Eperiella hastings Rix & Harvey

Rix, Michael & Harvey, Mark, 2010, The spider family Micropholcommatidae (Arachnida: Araneae: Araneoidea): a relimitation and revision at the generic level, ZooKeys 36 (36), pp. 1-321: 69-70

publication ID

http://doi.org/ 10.3897/zookeys.36.306

publication LSID

lsid:zoobank.org:pub:ADCACC88-6C78-4386-8E33-3F98234ECE92

DOI

http://doi.org/10.5281/zenodo.3789474

persistent identifier

http://treatment.plazi.org/id/7E13878E-FFF2-1B3E-FF32-1B0BFCFA8934

treatment provided by

Plazi

scientific name

Eperiella hastings Rix & Harvey
status

sp. n.

Eperiella hastings Rix & Harvey   , sp. n.

urn:lsid:zoobank.org:act:AB7104B0-40F3-4EE5-BB1D-012296F3CB55

Figs 112C–D, 113–114, 213

Type material. Holotype male: Bug Hole (H-X3), Hastings karst, Tasmania, Australia, from cave wall, 43°23'S, 146°51'E, 21.iv.1988, S. Eberhard ( QVM 13 View Materials : 13533). GoogleMaps  

Paratypes: Allotype female, same data as holotype ( QVM 13 View Materials : 44521); 2 females, same data as holotype ( QVM 13 View Materials : 44522) GoogleMaps   .

Etymology. The specific epithet is a noun in apposition, taken from the type locality.

Diagnosis. Males and females of Eperiella hastings   can be distinguished from E. alsophila   by the presence of only six vestigial eye spots (Fig. 113C). Both sexes can also be recognised by the Tasmanian cave distribution (Fig. 213).

Description. Holotype male: Total length 0.77. Carapace 0.41 long, 0.34 wide. Abdomen 0.44 long, 0.28 wide. Leg I femur 0.29. Body colour pale cream. Carapace raised anteriorly, not fused to sternum except around petiole; dorsal surface of pars ce- phalica slightly convex in lateral view. Eyes reduced to six vestigial eye spots on anterior margin of pars cephalica. Chelicerae each with bulging anterior projection; promargin with two peg teeth. Legs relatively short (leg I femur-carapace ratio 0.71); macrosetae absent. Abdomen oval, covered with hair-like setae; dorsal scute and lateral sclerotic strips absent. Pedipalpal patella with retrolaterally-directed, hooked lRPA and ornate, ridged cuticular microstructure; tegulum smooth, with curved, marginal ETR; embolus very long (length >> 5× width), coiling 3× around margin of tegulum (Fig. 114).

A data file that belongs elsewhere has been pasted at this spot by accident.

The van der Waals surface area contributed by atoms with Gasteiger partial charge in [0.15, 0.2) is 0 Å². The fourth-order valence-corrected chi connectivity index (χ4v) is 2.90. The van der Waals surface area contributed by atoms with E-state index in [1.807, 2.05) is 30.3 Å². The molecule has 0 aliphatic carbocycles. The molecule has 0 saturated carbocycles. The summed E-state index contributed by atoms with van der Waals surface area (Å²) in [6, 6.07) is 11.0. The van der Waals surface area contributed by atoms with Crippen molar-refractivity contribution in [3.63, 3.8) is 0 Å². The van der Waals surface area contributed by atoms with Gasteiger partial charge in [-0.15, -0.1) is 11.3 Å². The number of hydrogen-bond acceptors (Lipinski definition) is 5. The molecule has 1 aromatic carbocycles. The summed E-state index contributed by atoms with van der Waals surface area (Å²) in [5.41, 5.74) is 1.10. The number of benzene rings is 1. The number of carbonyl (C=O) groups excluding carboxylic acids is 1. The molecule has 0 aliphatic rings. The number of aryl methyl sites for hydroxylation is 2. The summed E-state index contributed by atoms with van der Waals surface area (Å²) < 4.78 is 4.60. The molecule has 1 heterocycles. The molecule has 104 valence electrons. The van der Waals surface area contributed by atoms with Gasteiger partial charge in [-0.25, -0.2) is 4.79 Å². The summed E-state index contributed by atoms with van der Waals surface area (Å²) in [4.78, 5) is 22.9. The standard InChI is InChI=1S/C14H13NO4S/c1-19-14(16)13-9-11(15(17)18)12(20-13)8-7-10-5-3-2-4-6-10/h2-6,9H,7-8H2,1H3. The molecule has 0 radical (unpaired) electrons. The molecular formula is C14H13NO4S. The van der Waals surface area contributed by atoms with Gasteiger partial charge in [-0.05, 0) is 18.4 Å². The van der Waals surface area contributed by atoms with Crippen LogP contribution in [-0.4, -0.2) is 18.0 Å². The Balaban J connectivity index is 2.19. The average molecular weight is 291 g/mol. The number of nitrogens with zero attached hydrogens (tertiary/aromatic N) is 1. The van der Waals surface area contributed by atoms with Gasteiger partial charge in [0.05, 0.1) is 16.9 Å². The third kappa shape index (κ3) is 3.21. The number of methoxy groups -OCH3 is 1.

Allotype female: Total length 0.94. Carapace 0.45 long, 0.32 wide. Abdomen 0.57 long, 0.36 wide. Leg I femur 0.27. Cephalothorax, legs pale tan-yellow; abdomen pale cream. Carapace raised anteriorly, not fused to sternum except around petiole; dorsal surface of pars cephalica slightly convex in lateral view. Eyes reduced to six vestigial eye spots on anterior margin of carapace. Chelicerae without bulging anterior projections; promargin without peg teeth. Legs relatively short (leg I femur-carapace ratio 0.60); macrosetae absent. Abdomen oval, covered with hair-like setae; dorsal scute and lateral sclerotic strips absent. Pedipalp entire, five-segmented. Epigyne with distinctive, ‘drumstick-shaped’ external morphology (Fig. 113D); receptacula with globular posterior spermathecae; insemination ducts coiled around receptacula; fertilisation ducts ventrally-looped (Figs 112C–D).

Distribution. Known only from the cave Bug Hole in the Hastings karst of southern Tasmania (Fig. 213).

Remarks. Eperiella hastings   is an extremely rare and enigmatic spider from the Hastings karst of southern Tasmania (Fig. 213). The species has no known close relatives in Australasia, and seems clearly congeneric only with E. alsophila   from southern Chile. The Hastings Caves are home to a significant diversity of troglobitic arthropods ( Eberhard et al. 1991), and the presence here of this extraordinary species is of the greatest biogeographic interest and conservation concern.